Defence scientists are developing a prototype waste-to-energy (WTE) system that could generate electricity for troops in areas without power infrastructure.
Jointly developed by the Defence Science and Technology Organisation and energy consultancy HRL Technology, the system could generate 200 kW of power from two tonnes of waste.
Defence Minister Warren Snowdon said that would save up to 1,300 litres of diesel a day, and was enough to power 240 homes and 3,000 litres of hot water an hour.
A typical Australian battalion of 500 deployed soldiers produced between one and two tonnes of waste per day, he said.
The WTE system used a gas turbine to convert hot gases from burning waste to electricity. Snowdon said it was capable of processing up to five tonnes of solid waste a day.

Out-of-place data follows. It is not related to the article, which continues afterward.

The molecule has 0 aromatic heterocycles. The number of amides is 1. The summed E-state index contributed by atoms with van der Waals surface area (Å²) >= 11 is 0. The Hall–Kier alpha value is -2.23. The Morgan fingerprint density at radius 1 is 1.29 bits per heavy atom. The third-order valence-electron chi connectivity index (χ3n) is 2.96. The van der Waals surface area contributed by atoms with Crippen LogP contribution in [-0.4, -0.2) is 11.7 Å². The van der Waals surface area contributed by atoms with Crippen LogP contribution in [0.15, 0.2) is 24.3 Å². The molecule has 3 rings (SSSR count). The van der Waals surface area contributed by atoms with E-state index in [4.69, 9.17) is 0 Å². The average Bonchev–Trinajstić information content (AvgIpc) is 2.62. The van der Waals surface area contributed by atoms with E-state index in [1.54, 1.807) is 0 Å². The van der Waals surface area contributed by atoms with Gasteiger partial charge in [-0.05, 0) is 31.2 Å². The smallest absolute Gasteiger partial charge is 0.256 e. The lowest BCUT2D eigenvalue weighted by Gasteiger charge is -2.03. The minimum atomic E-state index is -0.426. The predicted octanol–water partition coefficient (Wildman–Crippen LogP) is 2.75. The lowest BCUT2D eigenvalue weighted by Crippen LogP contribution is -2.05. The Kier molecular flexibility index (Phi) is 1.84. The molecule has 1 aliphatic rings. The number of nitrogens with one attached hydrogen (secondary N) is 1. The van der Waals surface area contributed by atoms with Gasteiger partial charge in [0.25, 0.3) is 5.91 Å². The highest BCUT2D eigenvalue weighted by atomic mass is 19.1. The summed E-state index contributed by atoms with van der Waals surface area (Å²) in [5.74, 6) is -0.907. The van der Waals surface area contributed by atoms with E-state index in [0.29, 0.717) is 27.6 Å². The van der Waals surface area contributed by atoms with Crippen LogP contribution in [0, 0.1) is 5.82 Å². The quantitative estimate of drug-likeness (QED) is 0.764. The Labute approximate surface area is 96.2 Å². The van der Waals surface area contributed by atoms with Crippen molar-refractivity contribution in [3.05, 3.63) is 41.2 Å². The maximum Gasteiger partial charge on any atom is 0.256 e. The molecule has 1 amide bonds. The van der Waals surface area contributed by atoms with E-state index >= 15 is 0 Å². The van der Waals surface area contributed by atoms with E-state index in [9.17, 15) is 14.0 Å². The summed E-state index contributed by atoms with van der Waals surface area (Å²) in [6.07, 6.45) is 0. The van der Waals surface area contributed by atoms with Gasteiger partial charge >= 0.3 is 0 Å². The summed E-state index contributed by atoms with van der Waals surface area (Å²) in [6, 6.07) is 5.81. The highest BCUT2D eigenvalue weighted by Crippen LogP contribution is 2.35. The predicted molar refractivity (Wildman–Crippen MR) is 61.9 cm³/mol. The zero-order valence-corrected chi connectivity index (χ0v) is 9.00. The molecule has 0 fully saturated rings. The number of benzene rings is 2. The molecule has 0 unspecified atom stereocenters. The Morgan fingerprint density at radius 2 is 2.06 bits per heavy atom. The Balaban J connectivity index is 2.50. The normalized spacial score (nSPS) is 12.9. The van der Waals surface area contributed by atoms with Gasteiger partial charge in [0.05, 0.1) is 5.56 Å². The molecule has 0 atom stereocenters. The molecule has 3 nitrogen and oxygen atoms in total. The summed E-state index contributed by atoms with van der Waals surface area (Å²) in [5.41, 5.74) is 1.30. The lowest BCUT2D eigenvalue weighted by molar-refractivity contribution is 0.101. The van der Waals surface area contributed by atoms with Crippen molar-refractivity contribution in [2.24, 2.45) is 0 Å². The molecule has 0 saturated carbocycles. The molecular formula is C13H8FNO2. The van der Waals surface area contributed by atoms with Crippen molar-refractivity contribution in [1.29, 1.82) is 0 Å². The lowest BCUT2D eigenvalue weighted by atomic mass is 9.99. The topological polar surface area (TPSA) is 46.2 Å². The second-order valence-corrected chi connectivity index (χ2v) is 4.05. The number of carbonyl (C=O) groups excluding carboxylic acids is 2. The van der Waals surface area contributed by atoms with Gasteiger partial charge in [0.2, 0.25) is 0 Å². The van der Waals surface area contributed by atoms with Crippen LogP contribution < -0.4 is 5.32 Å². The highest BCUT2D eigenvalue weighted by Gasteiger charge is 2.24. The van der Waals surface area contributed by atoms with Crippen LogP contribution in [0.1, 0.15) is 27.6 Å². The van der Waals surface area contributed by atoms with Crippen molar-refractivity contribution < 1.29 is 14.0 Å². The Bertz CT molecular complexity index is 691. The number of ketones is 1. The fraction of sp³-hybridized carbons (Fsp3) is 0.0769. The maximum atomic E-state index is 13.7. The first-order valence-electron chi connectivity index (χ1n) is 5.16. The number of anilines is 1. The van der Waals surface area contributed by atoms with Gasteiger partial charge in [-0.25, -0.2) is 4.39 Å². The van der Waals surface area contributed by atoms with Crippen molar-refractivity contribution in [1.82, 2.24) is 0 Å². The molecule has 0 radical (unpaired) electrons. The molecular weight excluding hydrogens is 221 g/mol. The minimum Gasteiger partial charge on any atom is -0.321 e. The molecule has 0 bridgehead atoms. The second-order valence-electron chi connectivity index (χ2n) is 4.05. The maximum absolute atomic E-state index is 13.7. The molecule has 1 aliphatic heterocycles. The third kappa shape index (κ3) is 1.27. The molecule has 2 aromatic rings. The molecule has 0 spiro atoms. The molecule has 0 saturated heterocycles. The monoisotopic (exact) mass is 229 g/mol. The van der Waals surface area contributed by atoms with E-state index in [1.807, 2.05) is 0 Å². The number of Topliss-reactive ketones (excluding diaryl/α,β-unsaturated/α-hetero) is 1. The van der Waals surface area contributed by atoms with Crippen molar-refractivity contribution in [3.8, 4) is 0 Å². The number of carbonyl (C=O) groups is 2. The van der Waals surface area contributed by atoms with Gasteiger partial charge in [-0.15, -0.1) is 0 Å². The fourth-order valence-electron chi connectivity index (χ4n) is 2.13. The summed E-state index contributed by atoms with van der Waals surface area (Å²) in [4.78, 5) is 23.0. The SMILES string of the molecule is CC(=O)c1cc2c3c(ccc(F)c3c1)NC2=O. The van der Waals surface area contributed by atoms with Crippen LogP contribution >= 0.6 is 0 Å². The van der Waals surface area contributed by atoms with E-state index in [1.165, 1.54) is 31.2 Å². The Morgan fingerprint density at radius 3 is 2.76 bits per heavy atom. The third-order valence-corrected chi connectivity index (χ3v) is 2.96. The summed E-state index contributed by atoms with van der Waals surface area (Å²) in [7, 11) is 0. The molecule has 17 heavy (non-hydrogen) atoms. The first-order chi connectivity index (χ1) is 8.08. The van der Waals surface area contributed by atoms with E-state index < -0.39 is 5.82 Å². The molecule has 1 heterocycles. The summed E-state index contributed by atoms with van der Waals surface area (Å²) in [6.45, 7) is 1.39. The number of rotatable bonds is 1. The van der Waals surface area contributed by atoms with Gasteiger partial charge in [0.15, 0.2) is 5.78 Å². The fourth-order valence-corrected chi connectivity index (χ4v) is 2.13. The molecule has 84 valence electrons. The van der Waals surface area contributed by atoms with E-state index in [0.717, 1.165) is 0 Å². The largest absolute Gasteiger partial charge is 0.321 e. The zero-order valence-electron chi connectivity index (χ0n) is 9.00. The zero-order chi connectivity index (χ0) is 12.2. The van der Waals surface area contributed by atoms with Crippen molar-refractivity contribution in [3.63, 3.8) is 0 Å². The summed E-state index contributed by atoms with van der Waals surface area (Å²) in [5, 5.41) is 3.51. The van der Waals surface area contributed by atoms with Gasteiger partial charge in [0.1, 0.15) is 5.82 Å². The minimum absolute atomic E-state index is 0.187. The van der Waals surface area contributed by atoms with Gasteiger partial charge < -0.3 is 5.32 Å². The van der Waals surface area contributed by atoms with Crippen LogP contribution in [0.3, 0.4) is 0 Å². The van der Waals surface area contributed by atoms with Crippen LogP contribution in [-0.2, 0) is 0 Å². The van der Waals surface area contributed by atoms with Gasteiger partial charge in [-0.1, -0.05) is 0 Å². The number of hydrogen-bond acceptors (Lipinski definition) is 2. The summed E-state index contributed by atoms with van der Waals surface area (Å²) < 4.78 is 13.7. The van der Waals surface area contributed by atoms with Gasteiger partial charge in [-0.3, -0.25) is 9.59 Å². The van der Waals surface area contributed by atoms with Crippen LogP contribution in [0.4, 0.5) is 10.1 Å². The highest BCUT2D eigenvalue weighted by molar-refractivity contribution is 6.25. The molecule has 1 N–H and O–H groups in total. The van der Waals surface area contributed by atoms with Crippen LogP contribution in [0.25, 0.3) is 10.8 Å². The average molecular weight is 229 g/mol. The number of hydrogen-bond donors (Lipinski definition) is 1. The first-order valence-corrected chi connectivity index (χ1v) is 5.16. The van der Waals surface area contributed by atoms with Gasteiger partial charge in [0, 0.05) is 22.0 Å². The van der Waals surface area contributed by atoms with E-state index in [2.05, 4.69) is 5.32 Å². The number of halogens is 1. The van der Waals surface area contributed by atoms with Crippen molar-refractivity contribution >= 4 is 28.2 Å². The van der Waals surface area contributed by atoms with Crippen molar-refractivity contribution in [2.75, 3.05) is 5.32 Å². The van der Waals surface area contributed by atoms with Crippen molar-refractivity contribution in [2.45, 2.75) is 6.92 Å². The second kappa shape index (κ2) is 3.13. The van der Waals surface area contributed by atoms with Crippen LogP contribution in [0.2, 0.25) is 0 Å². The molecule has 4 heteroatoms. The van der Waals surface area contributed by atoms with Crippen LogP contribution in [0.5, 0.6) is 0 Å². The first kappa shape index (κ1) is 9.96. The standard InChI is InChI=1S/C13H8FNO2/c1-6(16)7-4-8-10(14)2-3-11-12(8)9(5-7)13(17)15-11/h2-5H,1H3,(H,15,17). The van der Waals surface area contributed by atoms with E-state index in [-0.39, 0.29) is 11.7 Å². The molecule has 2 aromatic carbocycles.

“That’s processing more than twice the amount of rubbish produced by a typical battalion,” he stated.
“Not only could that benefit the environment but it’s also a substantial potential cost saving.”
Defence announced that the technology could be used at military bases, as well as in disaster relief situations where there was plenty of waste and no power infrastructure.
Power generation has been one of the biggest fuel uses in a deployed environment, excluding air operations, according to the department.
A prototype was expected within two years.
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